Here’s my list of “a few-of-the-mostly-best innovations from the last year or so.”
Google’s password generator
I know, to a lot of people Google is part of the evil tech empire. All that aside, it may not appear to be big business model innovation – but it’s definitely disruptive. Google is making Chrome even stickier by managing a big pain point – password control – and they are giving it away for free (compared to one of the paid services like LastPass, 1Password, etc.). It’s not identical to the paid versions, but it’s probably close enough for most of us who are awful at creating strong passwords and can’t remember them anyway.
I’ve been using it here and there for services/websites that I visit infrequently and don’t have an app version. I am unsure of how the password would translate to the app, then what happens? I would imagine a more sophisticated version of this is in the works and will give paid versions a big run for their money.
Care by Volvo
When I first heard of Volvo offering a subscription model for their vehicles I was pretty floored. This is future-forward systems thinking and business model innovation at its finest. Volvo is really trying to create a future in which it can win versus being beholden to the trends that have been headwinds for the auto industry for a while. We often urge clients to “innovate from the future” and Volvo is definitely taking the reins here.
Imagine the Business Model Canvas for Volvo today, and what the future looks like with this offering – they are lighting up and changing the canvas in almost every way. The physical product stays the same (though not all models are available), but the value proposition, customer segments, partners, and revenue streams change dramatically. I’d love to know what dealers think of this and how Volvo is thinking about them long-term.
For fear of accidentally subscribing (to a car?!), I got all the way to payment online before abandoning. The prospect of not needing to go to a dealership to buy a car is very intriguing to me (full disclosure: I am not a “car person”). The thought of another sales associate begging me to give him all 10/10 reviews because if I don’t he will get fired is simply not an experience I need to deal with again (that plus just about everything else associated with car shopping). I’ll be in the market for a new vehicle later this year and this will definitely get a second look.
Quip’s electric toothbrush
I have been an electric toothbrush convert for a long time but was starting to have a love/hate relationship with my Sonicare. I was on my second or third model and starting to get irritated with the expense of new heads, the gross toothpaste/slobber sludge that accumulates inside, and the loss of a good charge when I’m on the road and don’t feel like bringing the bulky charging station (and that’s a lot). I was a bit reluctant to try anything new but then the Quip ads started following me around online constantly after my husband bought one (they still do follow me – nice work, Quip!) so I thought I’d give it a try.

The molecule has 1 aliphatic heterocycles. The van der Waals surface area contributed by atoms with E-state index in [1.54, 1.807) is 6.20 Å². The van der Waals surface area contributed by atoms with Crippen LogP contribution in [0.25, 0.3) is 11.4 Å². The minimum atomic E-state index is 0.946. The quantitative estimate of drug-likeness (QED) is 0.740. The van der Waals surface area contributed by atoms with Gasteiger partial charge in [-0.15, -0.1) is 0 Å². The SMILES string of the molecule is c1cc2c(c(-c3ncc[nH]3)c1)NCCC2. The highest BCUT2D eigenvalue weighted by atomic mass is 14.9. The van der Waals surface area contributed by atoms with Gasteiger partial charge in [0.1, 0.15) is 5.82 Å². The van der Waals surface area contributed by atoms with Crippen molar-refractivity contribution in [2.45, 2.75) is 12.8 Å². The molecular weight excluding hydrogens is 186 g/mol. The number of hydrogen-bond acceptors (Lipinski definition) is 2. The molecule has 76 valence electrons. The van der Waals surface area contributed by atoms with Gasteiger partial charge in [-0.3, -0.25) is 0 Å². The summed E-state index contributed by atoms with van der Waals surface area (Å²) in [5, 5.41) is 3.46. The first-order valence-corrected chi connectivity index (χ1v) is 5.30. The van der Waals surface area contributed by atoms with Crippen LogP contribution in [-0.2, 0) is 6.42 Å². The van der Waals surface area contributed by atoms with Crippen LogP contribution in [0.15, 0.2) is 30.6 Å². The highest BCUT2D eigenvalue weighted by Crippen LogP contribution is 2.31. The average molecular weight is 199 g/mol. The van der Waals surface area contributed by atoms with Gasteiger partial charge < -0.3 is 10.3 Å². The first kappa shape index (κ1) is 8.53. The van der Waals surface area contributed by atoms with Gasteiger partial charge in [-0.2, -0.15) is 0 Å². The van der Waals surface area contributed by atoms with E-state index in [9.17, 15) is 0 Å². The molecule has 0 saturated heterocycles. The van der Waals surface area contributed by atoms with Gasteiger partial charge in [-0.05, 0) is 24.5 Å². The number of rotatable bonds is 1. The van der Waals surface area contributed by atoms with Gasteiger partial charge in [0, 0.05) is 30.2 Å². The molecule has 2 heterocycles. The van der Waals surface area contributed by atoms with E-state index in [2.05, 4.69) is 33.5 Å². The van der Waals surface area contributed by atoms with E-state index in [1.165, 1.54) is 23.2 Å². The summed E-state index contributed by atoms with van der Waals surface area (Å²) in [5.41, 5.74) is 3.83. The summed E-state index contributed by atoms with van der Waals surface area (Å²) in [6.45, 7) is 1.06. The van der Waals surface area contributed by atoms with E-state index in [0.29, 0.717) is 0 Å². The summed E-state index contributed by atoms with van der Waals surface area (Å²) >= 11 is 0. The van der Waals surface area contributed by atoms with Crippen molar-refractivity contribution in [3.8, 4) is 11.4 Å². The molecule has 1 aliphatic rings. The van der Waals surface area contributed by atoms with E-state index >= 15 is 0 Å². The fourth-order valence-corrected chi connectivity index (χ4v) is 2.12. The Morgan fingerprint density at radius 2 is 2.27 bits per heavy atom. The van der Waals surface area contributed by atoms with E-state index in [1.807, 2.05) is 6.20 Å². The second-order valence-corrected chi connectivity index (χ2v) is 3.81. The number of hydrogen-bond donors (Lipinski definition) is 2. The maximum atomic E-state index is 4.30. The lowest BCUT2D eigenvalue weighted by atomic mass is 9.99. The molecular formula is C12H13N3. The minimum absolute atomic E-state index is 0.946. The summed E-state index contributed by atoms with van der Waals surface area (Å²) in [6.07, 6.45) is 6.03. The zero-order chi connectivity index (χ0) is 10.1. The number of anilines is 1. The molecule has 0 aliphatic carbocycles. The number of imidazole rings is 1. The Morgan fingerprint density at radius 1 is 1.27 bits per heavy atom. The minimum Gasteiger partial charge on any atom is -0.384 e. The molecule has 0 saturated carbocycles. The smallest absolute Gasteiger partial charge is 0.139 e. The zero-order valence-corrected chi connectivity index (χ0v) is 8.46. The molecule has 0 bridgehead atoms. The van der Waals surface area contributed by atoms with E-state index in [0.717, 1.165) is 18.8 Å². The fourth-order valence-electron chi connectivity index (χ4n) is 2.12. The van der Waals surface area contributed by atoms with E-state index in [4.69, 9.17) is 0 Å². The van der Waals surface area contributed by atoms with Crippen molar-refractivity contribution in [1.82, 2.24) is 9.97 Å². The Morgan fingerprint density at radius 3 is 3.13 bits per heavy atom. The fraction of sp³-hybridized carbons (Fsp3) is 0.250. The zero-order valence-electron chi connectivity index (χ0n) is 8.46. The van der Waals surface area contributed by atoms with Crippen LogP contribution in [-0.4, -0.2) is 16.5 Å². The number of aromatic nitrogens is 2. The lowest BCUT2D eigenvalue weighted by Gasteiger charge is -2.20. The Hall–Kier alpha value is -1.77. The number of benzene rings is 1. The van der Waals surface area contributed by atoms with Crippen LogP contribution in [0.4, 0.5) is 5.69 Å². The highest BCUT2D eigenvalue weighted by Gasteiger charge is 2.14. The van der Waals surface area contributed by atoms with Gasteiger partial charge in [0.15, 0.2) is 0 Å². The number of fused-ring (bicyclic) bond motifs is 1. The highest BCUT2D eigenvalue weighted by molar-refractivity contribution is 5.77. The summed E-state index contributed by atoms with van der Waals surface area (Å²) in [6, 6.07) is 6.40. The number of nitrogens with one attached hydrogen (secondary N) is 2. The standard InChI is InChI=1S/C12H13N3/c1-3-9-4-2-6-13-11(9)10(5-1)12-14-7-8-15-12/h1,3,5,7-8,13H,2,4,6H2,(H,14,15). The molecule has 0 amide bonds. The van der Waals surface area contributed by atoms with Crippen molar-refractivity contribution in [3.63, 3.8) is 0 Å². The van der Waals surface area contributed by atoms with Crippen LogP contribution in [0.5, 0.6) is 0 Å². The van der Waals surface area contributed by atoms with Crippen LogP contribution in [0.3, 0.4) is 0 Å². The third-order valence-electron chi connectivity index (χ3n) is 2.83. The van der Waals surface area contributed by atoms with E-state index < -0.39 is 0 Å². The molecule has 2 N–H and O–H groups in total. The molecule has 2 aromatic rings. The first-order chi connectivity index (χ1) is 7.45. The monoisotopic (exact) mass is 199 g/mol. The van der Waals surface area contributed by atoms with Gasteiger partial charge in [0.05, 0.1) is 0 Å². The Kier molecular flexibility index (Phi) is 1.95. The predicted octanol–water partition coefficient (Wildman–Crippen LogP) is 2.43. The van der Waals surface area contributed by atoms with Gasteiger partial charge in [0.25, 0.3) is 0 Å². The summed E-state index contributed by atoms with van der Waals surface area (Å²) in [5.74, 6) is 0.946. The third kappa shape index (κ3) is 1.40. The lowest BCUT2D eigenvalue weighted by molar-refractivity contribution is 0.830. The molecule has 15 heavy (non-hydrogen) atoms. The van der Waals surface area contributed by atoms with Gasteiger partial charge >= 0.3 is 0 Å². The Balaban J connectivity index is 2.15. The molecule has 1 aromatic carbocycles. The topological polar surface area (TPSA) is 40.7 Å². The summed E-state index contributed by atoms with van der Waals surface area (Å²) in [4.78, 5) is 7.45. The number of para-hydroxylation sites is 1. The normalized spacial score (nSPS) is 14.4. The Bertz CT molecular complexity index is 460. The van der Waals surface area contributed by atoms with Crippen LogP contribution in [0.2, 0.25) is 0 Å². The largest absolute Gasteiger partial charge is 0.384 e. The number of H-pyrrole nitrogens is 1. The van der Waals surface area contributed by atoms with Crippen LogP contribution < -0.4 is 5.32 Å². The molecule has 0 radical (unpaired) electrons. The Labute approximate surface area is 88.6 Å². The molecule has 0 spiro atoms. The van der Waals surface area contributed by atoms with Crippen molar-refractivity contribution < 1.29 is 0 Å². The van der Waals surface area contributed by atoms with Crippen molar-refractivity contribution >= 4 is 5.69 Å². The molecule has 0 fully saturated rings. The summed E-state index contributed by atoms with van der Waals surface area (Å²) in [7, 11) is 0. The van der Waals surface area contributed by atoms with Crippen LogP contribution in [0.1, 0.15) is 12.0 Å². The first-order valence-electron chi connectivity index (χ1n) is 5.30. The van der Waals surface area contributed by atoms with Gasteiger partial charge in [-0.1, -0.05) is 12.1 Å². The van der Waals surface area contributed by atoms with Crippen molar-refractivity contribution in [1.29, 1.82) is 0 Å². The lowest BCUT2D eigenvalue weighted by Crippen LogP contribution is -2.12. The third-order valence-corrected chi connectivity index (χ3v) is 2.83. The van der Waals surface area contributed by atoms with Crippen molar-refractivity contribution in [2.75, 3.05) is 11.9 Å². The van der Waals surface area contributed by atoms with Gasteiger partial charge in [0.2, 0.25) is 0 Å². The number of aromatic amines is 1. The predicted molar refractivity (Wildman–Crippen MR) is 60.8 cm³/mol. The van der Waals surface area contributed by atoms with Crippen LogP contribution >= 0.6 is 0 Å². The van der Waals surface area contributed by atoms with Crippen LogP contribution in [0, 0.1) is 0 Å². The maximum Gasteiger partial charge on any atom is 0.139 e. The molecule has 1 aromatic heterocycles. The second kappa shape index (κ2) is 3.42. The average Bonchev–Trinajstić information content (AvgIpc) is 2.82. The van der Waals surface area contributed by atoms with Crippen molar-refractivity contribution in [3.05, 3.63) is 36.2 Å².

Turns out this blog may have a subscription theme to it since that’s the biggest difference with Quip – a new head and battery delivered to your home every three months for just $5 (after the first purchase). Auto-delivery takes away the headache of remembering to change the head, something I always struggled to remember. It is available in stores, but I’m guessing online is its biggest channel. Not a ton of business model innovation, but just enough.
Besides the nifty channel and revenue innovation, this toothbrush is way nicer to look at, and it is much smaller than most electric brushes, so it’s great for travel. It also holds a charge with just a little AAA battery (for months versus days or maybe a week with my older brush) and if it didn’t, the brush head is actually big enough to be used as a manual brush in a pinch while the head on my old one was pretty much useless without the motor.
I have to give Quip a few dings, though. First, the environmental impact of the auto-delivery and the packaging aren’t great. I’d be willing to give up the convenience of auto-delivery reminders for a year’s worth of heads and batteries at a time. Second, Quip couldn’t get away from the toothpaste sludge completely, but they make cleaning sludge away with the old brush head part of the process of putting a new one on. Bravo, Quip.
My greatest first-world problem with the brush, though, is that the handle is too round! If you need two hands to squeeze the last blobs out of the toothpaste tube (there is always more in there, right?), you’ll be hard pressed to get the toothbrush to balance on the counter without making a mess.
Kohl’s stores with Amazon return counters
This one was a bit of a shocker – Kohl’s has Amazon store-within-a-store experiences and return counters in some stores. It’s definitely some serious business model innovation to partner with your biggest competitor to get more shoppers in the door!
The store-within-a-store concept isn’t that new anymore (e.g. Sephora at JC Penney, CVS in Target), but this approach is different. Kohl’s is letting Amazon showcase and sell some non-competing merchandise with the hope that the return counter draws in some new shoppers.
I’ll be honest that this one I haven’t seen for myself. I haven’t been to a Kohl’s in… a long time. But, this might get me in there and steal a trip or two from one of my other retail mainstays. Multiply that times many thousands and the gains will be significant. Neither Amazon nor Kohl’s has commented yet on how the partnership is performing (Kohl’s same-store sales have been up but holiday sales disappointed Wall Street), but even if this partnership fails, the learnings (to Kohl’s, mostly) will be invaluable.
Let’s talk about how we can help move your business forward.
Contact us today
to start a discussion.